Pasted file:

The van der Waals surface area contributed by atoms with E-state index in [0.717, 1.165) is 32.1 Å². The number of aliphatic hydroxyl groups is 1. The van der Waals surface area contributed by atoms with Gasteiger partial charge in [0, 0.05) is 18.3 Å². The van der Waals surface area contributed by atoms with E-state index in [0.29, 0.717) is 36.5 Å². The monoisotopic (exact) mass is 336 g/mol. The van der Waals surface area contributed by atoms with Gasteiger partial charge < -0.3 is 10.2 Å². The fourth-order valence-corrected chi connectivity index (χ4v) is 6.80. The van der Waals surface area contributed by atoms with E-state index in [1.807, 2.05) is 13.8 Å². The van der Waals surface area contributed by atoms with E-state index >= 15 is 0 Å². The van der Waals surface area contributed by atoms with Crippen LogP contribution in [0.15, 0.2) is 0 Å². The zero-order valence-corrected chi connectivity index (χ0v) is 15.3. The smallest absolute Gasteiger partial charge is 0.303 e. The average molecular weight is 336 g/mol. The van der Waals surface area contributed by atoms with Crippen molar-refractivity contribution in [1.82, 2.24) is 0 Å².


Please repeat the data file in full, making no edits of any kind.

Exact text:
The van der Waals surface area contributed by atoms with E-state index in [0.717, 1.165) is 32.1 Å². The number of aliphatic hydroxyl groups is 1. The van der Waals surface area contributed by atoms with Gasteiger partial charge in [0, 0.05) is 18.3 Å². The van der Waals surface area contributed by atoms with E-state index in [0.29, 0.717) is 36.5 Å². The monoisotopic (exact) mass is 336 g/mol. The van der Waals surface area contributed by atoms with Gasteiger partial charge < -0.3 is 10.2 Å². The fourth-order valence-corrected chi connectivity index (χ4v) is 6.80. The van der Waals surface area contributed by atoms with E-state index in [1.807, 2.05) is 13.8 Å². The van der Waals surface area contributed by atoms with E-state index >= 15 is 0 Å². The van der Waals surface area contributed by atoms with Crippen LogP contribution in [0.15, 0.2) is 0 Å². The zero-order valence-corrected chi connectivity index (χ0v) is 15.3. The smallest absolute Gasteiger partial charge is 0.303 e. The average molecular weight is 336 g/mol. The van der Waals surface area contributed by atoms with Crippen molar-refractivity contribution in [1.82, 2.24) is 0 Å².